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Artificial cells that can pass the 'Turing Test'

A new study by Professor William Bentley (BioE) and ISR partners in Trento, Italy, is making international headlines.

“We have been interested in the divide between living and nonliving chemical systems for quite some time now, but it was never really clear where this divide fell,” Sheref S. Mansy from the University of Trento, Italy, told ResearchGate. “[I]t is absolutely possible to make artificial cells that can chemically communicate with bacteria.”

“Two-Way Chemical Communication between Artificial and Natural Cells” was published in the Jan. 27 issue of the journal ACS Central Science. Its authors are Bentley, Mansy, Roberta Lentini, Noël Yeh Martín, Michele Forlin, Luca Belmonte, Jason Fontana, Michele Cornella, Laura Martini, Sabrina Tamburini and Olivier Jousson.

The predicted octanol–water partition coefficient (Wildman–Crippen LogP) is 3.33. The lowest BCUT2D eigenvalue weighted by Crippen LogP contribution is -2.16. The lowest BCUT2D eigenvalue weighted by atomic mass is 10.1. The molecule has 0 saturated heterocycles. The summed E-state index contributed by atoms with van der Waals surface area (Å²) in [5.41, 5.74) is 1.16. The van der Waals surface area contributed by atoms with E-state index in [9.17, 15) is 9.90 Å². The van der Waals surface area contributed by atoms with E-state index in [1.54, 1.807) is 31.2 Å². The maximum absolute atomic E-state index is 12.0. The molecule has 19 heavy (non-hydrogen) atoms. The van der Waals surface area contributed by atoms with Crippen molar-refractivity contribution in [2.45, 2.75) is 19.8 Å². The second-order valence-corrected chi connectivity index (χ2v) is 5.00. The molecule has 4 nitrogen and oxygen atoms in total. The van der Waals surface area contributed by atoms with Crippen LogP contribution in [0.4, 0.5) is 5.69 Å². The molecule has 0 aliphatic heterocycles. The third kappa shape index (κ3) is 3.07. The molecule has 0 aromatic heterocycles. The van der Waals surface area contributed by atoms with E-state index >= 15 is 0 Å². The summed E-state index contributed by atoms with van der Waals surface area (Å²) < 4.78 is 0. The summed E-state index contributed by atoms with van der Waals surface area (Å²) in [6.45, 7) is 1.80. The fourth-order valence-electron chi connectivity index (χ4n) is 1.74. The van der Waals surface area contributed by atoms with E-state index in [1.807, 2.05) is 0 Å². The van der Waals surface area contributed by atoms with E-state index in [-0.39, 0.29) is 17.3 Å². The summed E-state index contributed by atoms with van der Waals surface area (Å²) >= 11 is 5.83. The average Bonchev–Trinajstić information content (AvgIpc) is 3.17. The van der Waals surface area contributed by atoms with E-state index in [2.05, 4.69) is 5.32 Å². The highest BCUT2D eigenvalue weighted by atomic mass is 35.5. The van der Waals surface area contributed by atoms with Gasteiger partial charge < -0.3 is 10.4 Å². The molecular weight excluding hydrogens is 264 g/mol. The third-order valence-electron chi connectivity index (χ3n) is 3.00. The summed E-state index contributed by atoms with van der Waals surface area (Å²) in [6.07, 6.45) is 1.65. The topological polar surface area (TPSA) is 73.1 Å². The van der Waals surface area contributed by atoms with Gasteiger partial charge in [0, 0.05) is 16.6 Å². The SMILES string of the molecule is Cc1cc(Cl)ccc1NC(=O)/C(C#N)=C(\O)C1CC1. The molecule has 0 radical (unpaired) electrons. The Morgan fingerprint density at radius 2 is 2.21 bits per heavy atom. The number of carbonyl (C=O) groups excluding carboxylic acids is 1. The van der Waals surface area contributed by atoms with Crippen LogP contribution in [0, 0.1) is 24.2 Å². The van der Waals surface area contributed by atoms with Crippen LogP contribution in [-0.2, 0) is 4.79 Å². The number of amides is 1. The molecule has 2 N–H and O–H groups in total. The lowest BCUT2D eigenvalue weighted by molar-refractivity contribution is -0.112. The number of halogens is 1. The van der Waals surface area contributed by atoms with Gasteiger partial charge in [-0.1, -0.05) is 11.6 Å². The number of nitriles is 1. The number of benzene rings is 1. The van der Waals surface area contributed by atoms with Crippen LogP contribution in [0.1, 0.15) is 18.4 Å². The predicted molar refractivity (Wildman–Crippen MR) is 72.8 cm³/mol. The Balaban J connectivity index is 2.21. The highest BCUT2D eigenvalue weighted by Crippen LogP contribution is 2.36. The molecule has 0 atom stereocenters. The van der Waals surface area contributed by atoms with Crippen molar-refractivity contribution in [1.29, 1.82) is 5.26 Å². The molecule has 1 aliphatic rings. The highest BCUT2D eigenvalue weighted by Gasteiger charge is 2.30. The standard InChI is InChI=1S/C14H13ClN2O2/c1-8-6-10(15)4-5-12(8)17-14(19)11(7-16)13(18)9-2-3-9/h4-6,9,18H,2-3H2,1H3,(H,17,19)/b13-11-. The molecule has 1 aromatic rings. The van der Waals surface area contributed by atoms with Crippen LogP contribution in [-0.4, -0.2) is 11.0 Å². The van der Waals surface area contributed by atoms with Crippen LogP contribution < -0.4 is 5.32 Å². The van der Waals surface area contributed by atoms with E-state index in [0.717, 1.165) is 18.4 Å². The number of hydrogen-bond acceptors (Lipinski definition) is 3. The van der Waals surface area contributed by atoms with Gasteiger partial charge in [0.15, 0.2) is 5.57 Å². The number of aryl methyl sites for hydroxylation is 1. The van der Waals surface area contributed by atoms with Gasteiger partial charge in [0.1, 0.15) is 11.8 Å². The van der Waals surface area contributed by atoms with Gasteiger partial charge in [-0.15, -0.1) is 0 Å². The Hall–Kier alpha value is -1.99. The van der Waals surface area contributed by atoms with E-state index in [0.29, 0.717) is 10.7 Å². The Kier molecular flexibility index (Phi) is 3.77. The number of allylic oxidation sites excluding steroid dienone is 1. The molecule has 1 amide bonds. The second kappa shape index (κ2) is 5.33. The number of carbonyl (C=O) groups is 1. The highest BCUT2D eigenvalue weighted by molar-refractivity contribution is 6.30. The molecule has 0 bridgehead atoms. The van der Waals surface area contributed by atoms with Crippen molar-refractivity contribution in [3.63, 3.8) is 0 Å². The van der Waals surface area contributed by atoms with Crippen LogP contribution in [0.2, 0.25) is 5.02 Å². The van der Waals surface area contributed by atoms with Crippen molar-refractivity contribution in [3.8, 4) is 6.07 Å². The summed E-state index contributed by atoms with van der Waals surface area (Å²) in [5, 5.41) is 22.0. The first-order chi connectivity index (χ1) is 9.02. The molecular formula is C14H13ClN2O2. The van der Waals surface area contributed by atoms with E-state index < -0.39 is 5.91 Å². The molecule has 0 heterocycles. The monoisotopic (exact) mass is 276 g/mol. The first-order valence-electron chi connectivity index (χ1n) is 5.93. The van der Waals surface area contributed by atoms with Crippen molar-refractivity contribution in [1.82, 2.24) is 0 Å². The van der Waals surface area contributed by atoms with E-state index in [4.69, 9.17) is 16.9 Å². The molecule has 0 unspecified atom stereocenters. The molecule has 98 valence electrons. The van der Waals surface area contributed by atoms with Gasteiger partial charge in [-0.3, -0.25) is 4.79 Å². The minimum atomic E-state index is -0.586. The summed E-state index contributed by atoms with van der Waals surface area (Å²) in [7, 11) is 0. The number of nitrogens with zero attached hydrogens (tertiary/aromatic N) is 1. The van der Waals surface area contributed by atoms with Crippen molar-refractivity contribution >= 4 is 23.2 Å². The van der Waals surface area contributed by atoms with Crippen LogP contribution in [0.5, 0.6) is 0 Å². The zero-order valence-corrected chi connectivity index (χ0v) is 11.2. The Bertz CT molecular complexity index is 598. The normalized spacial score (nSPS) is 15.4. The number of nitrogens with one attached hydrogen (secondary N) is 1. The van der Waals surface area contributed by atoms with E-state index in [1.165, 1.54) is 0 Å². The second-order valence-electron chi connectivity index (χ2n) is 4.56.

The study is a breakthrough in the effort to develop artificial cells capable of both sensing and sending chemical messages to bacteria. The researchers made artificial cells that are able to sense and synthesize quorum signaling molecules to chemically communicate with V. fischeri, V. harveyi, E. coli, and P. aeruginosa. Activity was assessed by fluorescence, luminescence, RT-qPCR, and RNA-seq. Two potential applications for this technology were demonstrated. First, the extent to which artificial cells could imitate natural cells was quantified by a type of cellular Turing test. Artificial cells capable of sensing and in response synthesizing and releasing N-3-(oxohexanoyl)homoserine lactone showed a high degree of likeness to natural V. fischeri under specific test conditions. Second, artificial cells that sensed V. fischeri and in response degraded a quorum signaling molecule of P. aeruginosa (N-(3-oxododecanoyl)homoserine lactone) were constructed, laying the foundation for future technologies that control complex networks of natural cells.

| Read a story about the work, “These artificial cells are not alive—but they just passed the Turing Test,” at |



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February 3, 2017

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